Ascott hopes to launch AI in the Middle East

Ascott hopes to launch AI in the Middle East
Ascott Park Place Dubai.
Published: 30 May 2018 - 2:42 a.m.
By: Shishira Sreenivas

The Ascott Limited (Ascott) believes that robot helpers are a game changer for the hospitality industry. Service robots are being tested in Chinese properties — Ascott Raffles City Beijing and Ascott IFC Guangzhou —with a view to roll out in the Middle East.

The hotel residence company is trying out artificial intelligence, with a view to create more efficient operations and better customer experiences, a statement from the company said.

Ascott’s regional general manager for the Middle East, Africa and Turkey Vincent Miccolis told Hotelier Middle East at Arabian Travel Market that tests are being conducted by Ascott in China using service robots and if those trials turn out are successful, the company’s technology could make its way to the Middle East.

Service delivery for its guests is at the core of Ascott’s philosophy and automated services can play a role in improving operations in the hospitality industry, Miccolis further explained.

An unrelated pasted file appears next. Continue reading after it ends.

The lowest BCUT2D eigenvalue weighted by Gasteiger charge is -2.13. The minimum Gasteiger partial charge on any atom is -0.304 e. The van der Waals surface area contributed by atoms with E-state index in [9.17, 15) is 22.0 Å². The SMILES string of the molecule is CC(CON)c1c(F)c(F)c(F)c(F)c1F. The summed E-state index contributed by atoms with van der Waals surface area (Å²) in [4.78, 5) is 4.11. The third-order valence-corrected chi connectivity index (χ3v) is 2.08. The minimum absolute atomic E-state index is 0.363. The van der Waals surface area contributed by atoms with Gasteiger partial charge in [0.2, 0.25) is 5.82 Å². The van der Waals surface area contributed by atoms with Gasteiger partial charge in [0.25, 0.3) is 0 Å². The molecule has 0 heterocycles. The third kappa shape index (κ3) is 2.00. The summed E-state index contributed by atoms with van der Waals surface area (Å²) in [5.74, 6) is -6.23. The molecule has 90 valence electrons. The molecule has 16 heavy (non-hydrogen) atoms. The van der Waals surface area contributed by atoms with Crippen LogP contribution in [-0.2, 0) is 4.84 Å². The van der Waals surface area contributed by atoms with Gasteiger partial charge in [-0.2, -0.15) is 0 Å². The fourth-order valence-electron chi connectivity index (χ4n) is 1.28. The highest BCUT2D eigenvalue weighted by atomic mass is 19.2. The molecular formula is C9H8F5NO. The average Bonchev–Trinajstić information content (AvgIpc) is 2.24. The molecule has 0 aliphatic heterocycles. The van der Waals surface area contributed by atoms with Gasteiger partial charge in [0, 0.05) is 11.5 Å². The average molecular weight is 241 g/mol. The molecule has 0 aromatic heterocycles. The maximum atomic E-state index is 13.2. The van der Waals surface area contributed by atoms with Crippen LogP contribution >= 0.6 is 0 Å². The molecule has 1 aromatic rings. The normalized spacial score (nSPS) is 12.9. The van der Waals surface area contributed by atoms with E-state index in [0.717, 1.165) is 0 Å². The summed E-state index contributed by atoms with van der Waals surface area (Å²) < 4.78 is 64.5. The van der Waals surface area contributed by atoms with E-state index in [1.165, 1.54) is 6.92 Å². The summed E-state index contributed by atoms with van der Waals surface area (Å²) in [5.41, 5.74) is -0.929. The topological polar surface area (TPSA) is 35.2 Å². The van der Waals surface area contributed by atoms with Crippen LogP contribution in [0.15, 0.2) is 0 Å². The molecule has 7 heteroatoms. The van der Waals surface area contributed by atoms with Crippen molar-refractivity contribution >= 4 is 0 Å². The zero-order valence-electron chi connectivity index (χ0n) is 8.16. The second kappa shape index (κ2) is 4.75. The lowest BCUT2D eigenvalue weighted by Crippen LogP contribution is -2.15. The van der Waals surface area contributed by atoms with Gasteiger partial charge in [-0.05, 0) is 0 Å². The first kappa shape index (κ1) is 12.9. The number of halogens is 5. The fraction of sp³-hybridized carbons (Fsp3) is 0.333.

After noticing improvements in its operations at Chinese properties as a result of the robot trials, Ascott is now actively looking for Middle East partners to provide robotic expertise in the region.

“We are following the progress at our Chinese properties with interest and as automation becomes an integral part of business, Ascott is leading the way in exploring new technologies across the serviced residence sector,” Miccolis noted.

The robots can move around independently, including use the elevators, deliver items to apartments such as slippers and groceries, and collect laundry. They can also provide information about facilities within the property and its surroundings, essentially playing the role of concierge, including greeting guests as they arrive.

In terms of success, when it comes to robots performing tasks usually performed by trained service staff, Ascott revealed that out of 165,000 service tasks carried out by the robots at trial properties, 98.64% have been successful.

“One of the key takeaways that we are finding from the robot trials is that they are efficient at carrying out simple duties, so that our human colleagues can focus on providing individually tailored services for our guests and really delivering service from the heart,” explains Miccolis.

 

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